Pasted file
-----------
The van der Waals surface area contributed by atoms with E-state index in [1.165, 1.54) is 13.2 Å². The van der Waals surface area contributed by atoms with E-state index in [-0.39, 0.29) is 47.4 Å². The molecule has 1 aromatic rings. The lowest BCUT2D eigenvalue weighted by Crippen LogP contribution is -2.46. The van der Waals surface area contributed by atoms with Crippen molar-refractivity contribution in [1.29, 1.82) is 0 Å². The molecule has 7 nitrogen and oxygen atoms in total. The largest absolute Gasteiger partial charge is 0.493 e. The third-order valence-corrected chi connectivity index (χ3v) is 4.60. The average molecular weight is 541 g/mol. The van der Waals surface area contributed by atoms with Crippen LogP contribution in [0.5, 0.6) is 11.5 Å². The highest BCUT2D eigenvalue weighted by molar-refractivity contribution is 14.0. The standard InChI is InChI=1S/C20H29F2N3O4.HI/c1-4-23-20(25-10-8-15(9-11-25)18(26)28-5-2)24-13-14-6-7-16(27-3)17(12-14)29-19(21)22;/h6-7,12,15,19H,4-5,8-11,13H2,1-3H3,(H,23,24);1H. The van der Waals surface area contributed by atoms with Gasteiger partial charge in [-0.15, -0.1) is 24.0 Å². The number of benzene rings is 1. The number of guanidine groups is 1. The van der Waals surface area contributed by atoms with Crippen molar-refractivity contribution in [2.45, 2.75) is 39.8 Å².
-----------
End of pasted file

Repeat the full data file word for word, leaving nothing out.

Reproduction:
The van der Waals surface area contributed by atoms with E-state index in [1.165, 1.54) is 13.2 Å². The van der Waals surface area contributed by atoms with E-state index in [-0.39, 0.29) is 47.4 Å². The molecule has 1 aromatic rings. The lowest BCUT2D eigenvalue weighted by Crippen LogP contribution is -2.46. The van der Waals surface area contributed by atoms with Crippen molar-refractivity contribution in [1.29, 1.82) is 0 Å². The molecule has 7 nitrogen and oxygen atoms in total. The largest absolute Gasteiger partial charge is 0.493 e. The third-order valence-corrected chi connectivity index (χ3v) is 4.60. The average molecular weight is 541 g/mol. The van der Waals surface area contributed by atoms with Crippen LogP contribution in [0.5, 0.6) is 11.5 Å². The highest BCUT2D eigenvalue weighted by molar-refractivity contribution is 14.0. The standard InChI is InChI=1S/C20H29F2N3O4.HI/c1-4-23-20(25-10-8-15(9-11-25)18(26)28-5-2)24-13-14-6-7-16(27-3)17(12-14)29-19(21)22;/h6-7,12,15,19H,4-5,8-11,13H2,1-3H3,(H,23,24);1H. The van der Waals surface area contributed by atoms with Gasteiger partial charge in [-0.15, -0.1) is 24.0 Å². The number of benzene rings is 1. The number of guanidine groups is 1. The van der Waals surface area contributed by atoms with Crippen molar-refractivity contribution in [2.45, 2.75) is 39.8 Å².